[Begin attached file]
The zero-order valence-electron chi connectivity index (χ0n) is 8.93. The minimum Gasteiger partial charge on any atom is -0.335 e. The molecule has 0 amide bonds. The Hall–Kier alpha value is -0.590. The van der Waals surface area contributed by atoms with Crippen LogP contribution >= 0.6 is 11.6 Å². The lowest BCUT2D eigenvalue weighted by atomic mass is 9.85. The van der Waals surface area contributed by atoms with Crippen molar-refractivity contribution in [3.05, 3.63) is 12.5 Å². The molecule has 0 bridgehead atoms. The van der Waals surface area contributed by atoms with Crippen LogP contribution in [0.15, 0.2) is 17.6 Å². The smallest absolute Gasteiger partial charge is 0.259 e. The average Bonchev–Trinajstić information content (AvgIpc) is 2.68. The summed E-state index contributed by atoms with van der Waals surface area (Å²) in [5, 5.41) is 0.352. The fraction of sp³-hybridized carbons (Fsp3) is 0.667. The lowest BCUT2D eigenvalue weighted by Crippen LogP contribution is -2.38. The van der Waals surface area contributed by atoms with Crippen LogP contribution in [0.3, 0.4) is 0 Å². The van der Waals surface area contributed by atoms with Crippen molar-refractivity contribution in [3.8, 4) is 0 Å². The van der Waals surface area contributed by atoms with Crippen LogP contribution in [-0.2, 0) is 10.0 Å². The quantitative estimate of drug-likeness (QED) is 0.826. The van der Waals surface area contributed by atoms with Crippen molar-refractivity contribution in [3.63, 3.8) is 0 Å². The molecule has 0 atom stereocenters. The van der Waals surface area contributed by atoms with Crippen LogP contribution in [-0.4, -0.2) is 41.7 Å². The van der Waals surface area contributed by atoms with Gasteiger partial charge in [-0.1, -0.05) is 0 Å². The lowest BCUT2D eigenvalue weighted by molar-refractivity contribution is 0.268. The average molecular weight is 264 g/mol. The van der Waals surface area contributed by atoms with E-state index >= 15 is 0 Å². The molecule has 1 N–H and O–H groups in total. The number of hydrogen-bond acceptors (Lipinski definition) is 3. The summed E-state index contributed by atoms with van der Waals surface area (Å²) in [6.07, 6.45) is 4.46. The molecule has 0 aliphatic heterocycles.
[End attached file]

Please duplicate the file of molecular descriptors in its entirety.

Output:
The zero-order valence-electron chi connectivity index (χ0n) is 8.93. The minimum Gasteiger partial charge on any atom is -0.335 e. The molecule has 0 amide bonds. The Hall–Kier alpha value is -0.590. The van der Waals surface area contributed by atoms with Crippen LogP contribution >= 0.6 is 11.6 Å². The lowest BCUT2D eigenvalue weighted by atomic mass is 9.85. The van der Waals surface area contributed by atoms with Crippen molar-refractivity contribution in [3.05, 3.63) is 12.5 Å². The molecule has 0 bridgehead atoms. The van der Waals surface area contributed by atoms with Crippen LogP contribution in [0.15, 0.2) is 17.6 Å². The smallest absolute Gasteiger partial charge is 0.259 e. The average Bonchev–Trinajstić information content (AvgIpc) is 2.68. The summed E-state index contributed by atoms with van der Waals surface area (Å²) in [5, 5.41) is 0.352. The fraction of sp³-hybridized carbons (Fsp3) is 0.667. The lowest BCUT2D eigenvalue weighted by Crippen LogP contribution is -2.38. The van der Waals surface area contributed by atoms with Crippen LogP contribution in [0.3, 0.4) is 0 Å². The van der Waals surface area contributed by atoms with Crippen molar-refractivity contribution in [3.8, 4) is 0 Å². The van der Waals surface area contributed by atoms with Crippen LogP contribution in [-0.2, 0) is 10.0 Å². The quantitative estimate of drug-likeness (QED) is 0.826. The van der Waals surface area contributed by atoms with Crippen molar-refractivity contribution in [3.63, 3.8) is 0 Å². The molecule has 0 atom stereocenters. The van der Waals surface area contributed by atoms with Crippen LogP contribution in [-0.4, -0.2) is 41.7 Å². The van der Waals surface area contributed by atoms with Gasteiger partial charge in [-0.1, -0.05) is 0 Å². The lowest BCUT2D eigenvalue weighted by molar-refractivity contribution is 0.268. The average molecular weight is 264 g/mol. The van der Waals surface area contributed by atoms with E-state index >= 15 is 0 Å². The molecule has 1 N–H and O–H groups in total. The number of hydrogen-bond acceptors (Lipinski definition) is 3. The summed E-state index contributed by atoms with van der Waals surface area (Å²) in [6.07, 6.45) is 4.46. The molecule has 0 aliphatic heterocycles.